01 Nov 2023
by Or Lencher

The biggest risk of AI is that it doesn’t realise it's potential (Guest blog by Bright Data)

Guest blog from Or Lencher, CEO of Bright Data.

Large Language Models (LLMs) are like any other machine - their outputs are only as good as their inputs. In this case, that’s data. At Bright Initiative by Bright Data, the #1 web data platform, we work with not-for-profits, universities, NGOs, and public bodies to help them harness the insights contained in public web data.

Access to data is already coming under threat, as some platforms where massive amounts of that data exist are taking steps to limit whether others can access it.The dialogue around AI is dominated by talk of ensuring safety and managing risks, but the biggest risk of all is that AI cannot reach its potential when innovation is choked by a lack of access to data.

AI is already aiding scientific research and breakthroughs in health, it’s making businesses more efficient and supporting international trade, and it’s in our homes and cars. But if access to data is limited, then so is future development and the sector evolves on a proprietary basis. Innovation becomes influenced by the strategies of market incumbents who hold the data and the bias inherent in limited datasets, rather than by the best ideas, market forces, or social need. That should be something governments across the world are worried about.

Back in June, the All-Party Parliamentary Group on Data Analytics published a report on an ethical AI future, which made the case for global cooperation on regulation. The report also calls for a National AI Centre to bring together existing domestic regulators to ensure coordination across the many aspects of daily life that AI is braced to reach. This gets to the heart of the issue with AI. It isn’t something that will hit one country, sector, or aspect of our lives and touch nothing else. With this kind of broad impact, the light-touch regulation suggested in the government’s AI White Paper just won’t cut it. The pro-innovation instinct is the right one with emerging technology, but rather than little regulation, it requires good regulation. Good regulation would focus on the inputs – primarily data – and on safeguards around issues like bias, while encouraging a level playing field for innovation. Regulation, done right, creates the stability that businesses need to invest, safe in the knowledge that the goalposts won’t move and the vital inputs they need - data - will continue to be accessible. Combined with a strong industrial strategy on AI, regulation can ensure a competitive marketplace for ideas that are both economically viable and respond to social needs.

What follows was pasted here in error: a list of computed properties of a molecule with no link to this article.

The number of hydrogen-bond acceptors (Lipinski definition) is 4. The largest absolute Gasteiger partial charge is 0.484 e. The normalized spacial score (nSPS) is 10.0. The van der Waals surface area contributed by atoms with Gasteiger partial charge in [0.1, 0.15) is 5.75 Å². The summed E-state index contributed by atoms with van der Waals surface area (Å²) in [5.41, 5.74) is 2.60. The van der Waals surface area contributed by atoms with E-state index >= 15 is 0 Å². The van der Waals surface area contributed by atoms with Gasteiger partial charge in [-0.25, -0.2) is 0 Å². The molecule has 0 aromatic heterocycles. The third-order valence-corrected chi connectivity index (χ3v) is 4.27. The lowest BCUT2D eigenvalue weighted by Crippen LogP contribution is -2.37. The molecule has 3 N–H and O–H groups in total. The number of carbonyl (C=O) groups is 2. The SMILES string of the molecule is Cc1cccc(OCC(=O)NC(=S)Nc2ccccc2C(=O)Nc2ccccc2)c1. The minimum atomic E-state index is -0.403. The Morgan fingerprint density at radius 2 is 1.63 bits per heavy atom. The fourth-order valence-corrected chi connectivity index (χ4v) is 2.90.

The challenge for the UK is to move quickly and effectively, as other nations are jostling for a position as the global leader. The AI Safety Summit could represent a step forward in that quest for the UK, but it’s not a clear frontrunner. Firstly, many of the key tech innovations are happening in the US, and many of the big players for the wider adoption of AI are also headquartered there. Secondly, while the UK has made legislative progress with its Online Safety Bill - which is awaiting Royal Assent and will empower Ofcom while putting much more of the responsibility for protection on tech firms - as well as laying the groundwork with the AI White Paper, other countries have made progress too.

In the US, President Biden has convened tech leaders to discuss managing the risks from AI, including pushing them to label AI-generated content and tackle bias, while protecting privacy and shielding children from harm. As an international business with the mission of keeping public web data public, we're active in the discussion of the future of AI and how public web data will shape it. AI will play a huge role in the advancement of humanity - it's already changing how we work and how we live, but the pace and depth of the progress from here are defined by its fuel and how it is regulated. 

To position itself as a global leader on AI the UK needs to tackle the biggest risk facing the field of artificial intelligence, the threat to accessing public web data. If we get that right, the opportunities for AI to benefit people and society are endless.

For more on AI, including upcoming events, please visit our AI Safety Summit Hub.
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How do we ensure the responsible and safe use of powerful new technologies?

Join techUK for our 7th annual Digital Ethics Summit on 6 December. Given the ongoing concerns about the impact of emerging tech, the Digital Ethics Summit will explore AI regulation, preparing people for the future of work, the potential impact of misinformation and deepfakes on elections, and the ethical implications of tech on the climate emergency.

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Or Lencher

CEO, Bright Data

Bright Data is the industry-leading public web data platform. Fortune 500 companies, academic institutions,  non-profits and small businesses rely on Bright Data’s solutions to retrieve and analyze public web data in the  most efficient, reliable, and flexible way so they can make better and faster business-critical decisions. The Bright Initiative by Bright Data partners with non-profits, researchers, universities, NGOs and public bodies  to award pro-bono access to Bright Data’s leading technology and expertise to drive positive change throughout  the world.